This page of the Wiki will be used to present, discuss and review topics concerning curriculum planning, mapping and formatting for the Archdiocese of Milwaukee Technology Integration project.

The planning process for units of study in the 21st Century requires that instructional units move from the left column to the right column of this chart:



Planning begins with identification of instructional activities

Planning begins with identification of what students are to know and do as a result of the unit.

Planning for instruction is the same for all students and meets the needs of some students

Intentional planning meets each individual learner’s needs

Teacher-directed instruction

Student-centered instruction (e.g., investigation
and inquiry)

Textbook is used as a main source of information.

Variety of instructional resources are used.

Interdisciplinary connections are often forced.

Interdisciplinary connections as appropriate

Assessment is infrequent and at the end of the unit (summative)

Assessment is ongoing, informs instruction and allows for extending understanding through application of knowledge (formative and summative).

Students work toward standards which are often unclear.

Students work to meet clearly defined and known standards.

Students and teachers work independently

Students and teachers collaborate

A strong, viable CURRICULUM must:
  1. have student achievement as the primary driving force
  2. incorporate 21st Century Skills / Learning
  3. begin with the "end in mind"
  4. be standards-based
  5. use "Projects" primarily to further learning where:
    • Students are at the center of the learning process.
    • Projects focus on important learning objectives that are aligned to exit expectations / standards
    • Projects are driven by Curriculum-Framing questions:
      • the "Why" are we doing this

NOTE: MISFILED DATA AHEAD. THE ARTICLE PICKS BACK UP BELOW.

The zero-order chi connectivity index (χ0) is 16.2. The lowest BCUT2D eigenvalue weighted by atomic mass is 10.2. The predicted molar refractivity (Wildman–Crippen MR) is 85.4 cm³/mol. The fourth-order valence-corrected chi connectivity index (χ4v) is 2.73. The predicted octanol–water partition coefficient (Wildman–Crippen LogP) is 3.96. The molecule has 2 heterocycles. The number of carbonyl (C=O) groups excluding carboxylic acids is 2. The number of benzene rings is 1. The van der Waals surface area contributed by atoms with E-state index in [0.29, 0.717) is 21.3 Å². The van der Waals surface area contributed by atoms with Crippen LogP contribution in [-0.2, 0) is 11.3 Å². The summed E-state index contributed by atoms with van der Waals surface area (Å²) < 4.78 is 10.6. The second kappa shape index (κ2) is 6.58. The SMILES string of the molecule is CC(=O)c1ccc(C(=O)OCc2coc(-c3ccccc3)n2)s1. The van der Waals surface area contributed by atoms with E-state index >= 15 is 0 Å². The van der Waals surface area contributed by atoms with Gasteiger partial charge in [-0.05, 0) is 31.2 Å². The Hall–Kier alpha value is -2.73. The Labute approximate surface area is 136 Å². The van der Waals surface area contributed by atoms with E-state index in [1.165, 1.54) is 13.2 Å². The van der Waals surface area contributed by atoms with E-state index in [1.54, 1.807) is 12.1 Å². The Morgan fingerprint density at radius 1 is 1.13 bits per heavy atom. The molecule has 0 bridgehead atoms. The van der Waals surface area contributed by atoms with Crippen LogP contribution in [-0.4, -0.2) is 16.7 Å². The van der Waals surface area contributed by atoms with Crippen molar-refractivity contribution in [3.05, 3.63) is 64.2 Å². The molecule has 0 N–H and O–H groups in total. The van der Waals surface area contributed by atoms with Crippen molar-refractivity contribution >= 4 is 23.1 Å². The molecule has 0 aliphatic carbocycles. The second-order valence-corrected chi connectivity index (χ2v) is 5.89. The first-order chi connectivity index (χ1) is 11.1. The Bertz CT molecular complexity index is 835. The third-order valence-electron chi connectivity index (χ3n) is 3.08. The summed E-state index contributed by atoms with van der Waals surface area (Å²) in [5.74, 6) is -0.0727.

• Essential Questions
    • Projects involve ongoing and multiple types of assessments
    • Projects have real-world connections.
    • Students demonstrate knowledge thru a product or performance
    • Technology supports and enhances student learning.
    • Thinking skills are integral to projects
    • Intructional strategies are varied and support multiple learning styles

A sample unit / project planning form:

(Source: Buck Institute for Education, http://pbl-

1. Begin with the end in mind:

Summarize the theme for the project. Why do this project? Indentify the content standards that students will learn in this project. Identify key skills that students will learn in this project. Identify habits of mind that students will practice in this project.
2. Craft the driving question:
State the essential question or problem statement for the project. The statement should encompass all project content and outcome and it should provide a central focus for student inquiry.
3. Plan the assessment, part 1:

Define the products for the project. What will you assess - early in the project, during the project, and at the end of the project?
4. Plan the assessment, part 2:

State the criteria for exemplary performance for each product.
5. Map the project, part 1:

What do students need to know and be able to do to complete the tasks successfully? How and wen will they learn the necessar knowledge and skills. Analyze tasks necessary to produce a high-quality product. (List knowledge and skills that students will need: already learned, taught before the project, and taught during the project.)
6. Map the project, part 2:

List key dates and important milestones for this project. What challenges or problems might arise.
7. Manage the process:

List preparations necessary for differentiated instruction, for ESL students, special-needs students, or students with diverse learning styles. Ask: How will you and your students reflect on and evaluate the project? (Class discussion, individual or group evaluations, teacher-led de-brief...)